People are living longer. It's a fact. So how could it hurt to work an extra year or two? Sure most of us hate our jobs, but in the grand scheme of things, it's like tacking on an extra ten or fifteen minutes at the end of the work day.

I'm intrigued by the personal savings account idea, but let's face it -- this problem doesn't have an easy solution, and total privatization of Social Security likely isn't the single fix.

I bring this up because one of the networks aired a story about Social Security during their evening news tonight, and it caught my attention during a round of channel surfing. It seems as though a large percentage of people -- is it along partisan lines? -- refuse to accept any solution that raises the retirement age. I'd just like to know why?


Tuesday, December 07, 2004

Longhorns: All I Want For Christmas... 

...is a monetary miracle.

A piece in today's AA-S will no doubt hit close to home with many Texas fans, like myself, that are still trying to figure out the least expensive way to get to Pasadena.

I imagine that our search is akin to MLB general managers, who hope to find the "least expensive" route to signing prized free agent Carlos Beltran.

"At the Austin Ticket Co., manager Andrew Hentrich said he expected to sell all his tickets for $225 to $550 each. Internet scalpers were asking as much as $1,100 a seat.

UT supporters lucky enough to land tickets to the New Year's Day bowl game face an equal challenge finding transportation and hotel rooms.

By Monday afternoon, several airlines were sold out or close to it for reasonably priced tickets.

Southwest Airlines had a few seats left for Dec. 31 travelers from Austin to Burbank, Calif., but no return seats until Jan. 3.

On other airlines, roundtrips started at about $477 for people willing to spend nearly eight hours, including layovers, to get to California and to take a two-stop red-eye back Jan. 2, according to orbitz.com.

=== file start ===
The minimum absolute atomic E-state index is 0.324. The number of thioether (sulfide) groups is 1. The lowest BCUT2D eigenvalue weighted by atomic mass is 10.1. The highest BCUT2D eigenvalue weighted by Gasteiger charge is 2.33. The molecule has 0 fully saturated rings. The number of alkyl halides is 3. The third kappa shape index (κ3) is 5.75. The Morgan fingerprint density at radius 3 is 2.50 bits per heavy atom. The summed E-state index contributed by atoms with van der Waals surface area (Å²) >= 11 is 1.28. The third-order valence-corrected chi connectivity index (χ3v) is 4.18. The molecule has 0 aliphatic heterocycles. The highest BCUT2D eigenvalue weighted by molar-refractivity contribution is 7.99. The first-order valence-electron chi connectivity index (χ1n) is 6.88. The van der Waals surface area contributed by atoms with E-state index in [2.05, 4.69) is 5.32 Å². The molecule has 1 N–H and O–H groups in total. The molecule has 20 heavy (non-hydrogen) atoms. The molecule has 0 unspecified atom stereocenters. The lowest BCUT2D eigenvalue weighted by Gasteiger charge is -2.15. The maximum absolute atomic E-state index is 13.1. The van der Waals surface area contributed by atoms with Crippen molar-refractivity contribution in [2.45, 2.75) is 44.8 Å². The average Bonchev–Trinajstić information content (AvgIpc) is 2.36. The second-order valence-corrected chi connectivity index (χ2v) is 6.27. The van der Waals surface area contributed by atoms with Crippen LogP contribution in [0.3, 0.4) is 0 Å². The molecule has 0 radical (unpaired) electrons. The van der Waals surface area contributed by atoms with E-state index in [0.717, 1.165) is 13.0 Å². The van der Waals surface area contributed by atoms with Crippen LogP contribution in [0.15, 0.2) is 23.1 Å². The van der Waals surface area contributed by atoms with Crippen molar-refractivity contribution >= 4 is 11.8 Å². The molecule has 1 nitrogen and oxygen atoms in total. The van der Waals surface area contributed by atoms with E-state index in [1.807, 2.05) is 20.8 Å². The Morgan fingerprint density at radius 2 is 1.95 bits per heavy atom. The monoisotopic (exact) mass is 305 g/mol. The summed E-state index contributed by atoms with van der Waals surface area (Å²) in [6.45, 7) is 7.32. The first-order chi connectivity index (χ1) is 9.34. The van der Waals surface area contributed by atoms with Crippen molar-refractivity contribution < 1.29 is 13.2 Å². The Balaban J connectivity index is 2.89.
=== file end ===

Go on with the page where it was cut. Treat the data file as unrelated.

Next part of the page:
A less grueling schedule on American Airlines, with flights leaving both days in the afternoon, was a stiff $1,776."
Yep, that's been my life for the past 36 hours. Well, than and laughing at all of the Texas haters nationwide that are still pissed off about the Horns making it to the Rose Bowl.


Monday, December 06, 2004

Blog: Bear With Me 

No pun intended, Cal fans.

As I scramble the next day or so to figure out the financial feasibility of spending New Year's Day in Pasadena, blogging will be light-to-non-existant.

Did I mention that the Horns ARE GOING TO THE ROSE BOWL!?!?!?


Sunday, December 05, 2004

Longhorns: Smelling Roses! 

Texas v. Michigan on New Year's Day in Pasadena.

Ah yeah.

Sorry, Cal fans. Your team deserves a BCS Bowl. But take out your frustration on Utah, not Texas.

Now let's see how I'm going to pay for this trip.


Friday, December 03, 2004

Random: Eight-Year-Olds, Dude... 

Nobody f's with the Jesus, except apparently the Lake County, IL, Sheriff's office.

When he gets out, he and Liam plan to f people up.

(link via Hornfans.com)


Football: Meyer to Florida 

Utah coach Urban Meyer will be the next head coach at Florida.

I'd link to the carnage over at the Utah message board, but they've shut it off to all non-registered viewing. Enjoy your bowl game next month, ladies. It'll be your last for... well let's be honest... for a long, long time.


Christmas: The Airing of Grievances Vol. 1 

Okay, this isn't technically Christmas-related. But since Festivus coincides with the holidays, I figured I'd use the header anyway.

Festivus, as many of you know, begins with the airing of grievances. And like Frank Costanza, I've got a lot of problems with you people!

My friends: Not all of you... just the 90% that never read my blog (and especially the 20% of those that think it's funny to ridicule it).

The guy that ran over our tent pole in the tailgating lot: Thanks, jackass. Now every tailgate set-up and dismantling is that much more of a hassle. But hey, you offered us a beer, so that makes up for it, right?

My roommate: yes, I think your Indian cooking is repugnant.

People that voted for Kerry: I laugh at all of you.

The Rest of the World: Kiss my conservative ass. I don't care how you do it in your country, or if you think America is a bully.

Jim Edmonds: If you're going to single-handedly beat keep the Astros out of the World Series, it'd be nice if you helped your team win at least a game while you're in it.

Bill O'Reilly: You run an entertaining show, and I agree with a lot of your views. But stop being so smug and acting like you're the conscience of America.

Dell: If I wanted to get strung along for six months, I'd target a girl, not a potential employer.

Austin American-Statesman: Your registration system sucks.

Austin Parks and Recreation softball umpires: Some of you should be ashamed of the blantant reverse discrimination that you practice.